Friday, October 12, 2012

My First Year Abroad

One year ago today we stepped off of the plane in Dusseldorf and into the beginning of a big adventure. Looking back through my blog now is very nostalgic. I can't believe there was a time when I didn't know how to use the appliances in the house, order bread at the bakery, and negotiate a two-lane roundabout. Now all of these things happen just as naturally as if I'd always known what to say and do.

I've learned a lot over the course of a year. The list is endless and covers everything from how to count on your fingers (always start with the thumb) to how to make friends with your German neighbors (mow the yard, sweep the sidewalk, and shovel the snow-- before anyone else on the street).

I've learned how to drink water without ice cubes and, more importantly, to pay exorbitant amounts of money for tiny glass-bottled water because Germans won't drink tap water. I've learned how to flag down waiters and waitresses because if you don't, they will never return to your table after their initial greetings. I've learned to like curry ketchup and I've also been privy to the suspicious glance given when you say you don't like mayonnaise.

Through trial and error, I can now cycle almost as well as a Dutch person. I still can't do the hands-free riding while I text or tie my shoe as I'm gliding down the road, but I know how to use the correct signals and I've also somewhat adopted the Dutch nonchalance-- "Cars can't hit me. I have right-of-way no matter what!" And after having my bike stolen at the train station, I truly feel indoctrinated into the culture.

I love all of the holidays and traditions. Carnival in Germany and the Netherlands is crazy and I'm looking forward to it again this year. Christmastime is enchanting; people are friendlier and the markets are amazing. I loved May Day! I hope the teenage girl across the street has another suitor next year because I'll never get over seeing 6 boys, drunk off Bitburger, trying to situate a giant rose wreath onto the front of her house at 3am. Maybe next year she'll get a birch tree too.

Before we arrived, I couldn't imagine that our new location would be so close to other countries. I remember being perplexed the first time we sat down at a Dutch cafe five minutes away from our house. We didn't even realize we had crossed over a border and when we received our menus we puzzled over them for a few minutes before I declared, "This is another language! It's not even German!" And that's how we found out how close we are to the Netherlands.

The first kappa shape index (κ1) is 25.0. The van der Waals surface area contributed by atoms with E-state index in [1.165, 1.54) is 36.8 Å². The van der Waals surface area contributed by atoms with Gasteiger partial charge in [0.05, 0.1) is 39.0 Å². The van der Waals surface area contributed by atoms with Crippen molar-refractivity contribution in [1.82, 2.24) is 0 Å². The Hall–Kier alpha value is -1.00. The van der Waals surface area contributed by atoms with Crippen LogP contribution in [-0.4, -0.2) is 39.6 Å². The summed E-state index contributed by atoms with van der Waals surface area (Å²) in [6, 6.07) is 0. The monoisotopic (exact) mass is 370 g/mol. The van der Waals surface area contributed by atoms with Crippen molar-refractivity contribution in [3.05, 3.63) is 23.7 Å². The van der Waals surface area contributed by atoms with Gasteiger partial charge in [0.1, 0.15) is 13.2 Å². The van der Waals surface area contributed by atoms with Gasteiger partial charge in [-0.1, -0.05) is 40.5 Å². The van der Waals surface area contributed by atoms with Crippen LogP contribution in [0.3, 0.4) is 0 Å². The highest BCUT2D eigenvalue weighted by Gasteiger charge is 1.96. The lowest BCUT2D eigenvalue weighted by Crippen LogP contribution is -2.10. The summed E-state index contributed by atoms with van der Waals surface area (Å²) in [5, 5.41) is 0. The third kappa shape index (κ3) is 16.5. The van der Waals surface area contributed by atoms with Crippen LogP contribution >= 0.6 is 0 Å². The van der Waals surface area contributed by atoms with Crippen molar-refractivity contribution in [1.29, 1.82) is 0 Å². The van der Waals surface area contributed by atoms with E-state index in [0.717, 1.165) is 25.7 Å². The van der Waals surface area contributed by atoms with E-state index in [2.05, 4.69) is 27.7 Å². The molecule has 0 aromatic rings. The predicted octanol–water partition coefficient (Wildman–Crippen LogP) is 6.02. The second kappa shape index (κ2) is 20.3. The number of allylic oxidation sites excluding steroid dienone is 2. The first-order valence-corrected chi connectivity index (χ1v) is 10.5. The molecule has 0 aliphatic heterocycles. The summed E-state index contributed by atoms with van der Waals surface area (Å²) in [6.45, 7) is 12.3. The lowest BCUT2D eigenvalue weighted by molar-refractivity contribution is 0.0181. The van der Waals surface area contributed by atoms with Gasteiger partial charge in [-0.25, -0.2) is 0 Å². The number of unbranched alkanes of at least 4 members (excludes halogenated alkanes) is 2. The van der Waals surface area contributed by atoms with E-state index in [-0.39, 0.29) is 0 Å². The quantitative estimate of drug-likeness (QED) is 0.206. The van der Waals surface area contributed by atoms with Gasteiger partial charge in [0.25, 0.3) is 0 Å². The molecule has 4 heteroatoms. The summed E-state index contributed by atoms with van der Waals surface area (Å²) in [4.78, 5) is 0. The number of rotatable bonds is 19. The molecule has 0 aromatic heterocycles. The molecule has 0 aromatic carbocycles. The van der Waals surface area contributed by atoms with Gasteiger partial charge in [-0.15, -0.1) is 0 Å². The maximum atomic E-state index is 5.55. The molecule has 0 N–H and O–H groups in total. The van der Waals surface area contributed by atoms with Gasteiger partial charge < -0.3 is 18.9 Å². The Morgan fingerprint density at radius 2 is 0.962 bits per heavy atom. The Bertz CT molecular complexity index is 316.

To say that I've been to Ireland, Croatia, Mallorca, Hungary, Belgium, Luxembourg, and the Netherlands in just one year is mind-blowing. They have been experiences I never expected and I'm truly grateful and humbled by how fortunate I am. We have met so many kind people along the way and stumbled upon lots of great little restaurants, pubs, and alleyways.

Everything you've heard about the beer, bread, and chocolate is true. They're all incredible. I don't know if I can ever drink a Bud Light again.

In general, I love it here. After the passage of a year, it's easier to reflect on the things I miss most about home. Some are silly and some are irreplaceable.

I miss my family and friends, of course. I wish they could all be here to experience everything with me.

I miss American college football games. I really do miss ice cubes. I miss Target. I miss some American television. I definitely miss country music. I miss parking spaces large enough to accommodate my mid-sized car. I miss large refrigerators and counter space in kitchens.

Strangely enough, I haven't had any cravings for fast food or chain restaurants. I'm actually pretty terrified to visit home and be faced with endless portions of food and the convenience of a drive-thru. I've become much healthier since being here and I've even stuck with the running-- another thing I never thought I'd be doing on a regular basis. The biking and running trails that exist everywhere here are definitely something America is lacking. Who wouldn't be excited to run if the route took you through perfectly-manicured farm fields, towering stalks of corn, wildflowers, and verdant forests with pine-needle carpets?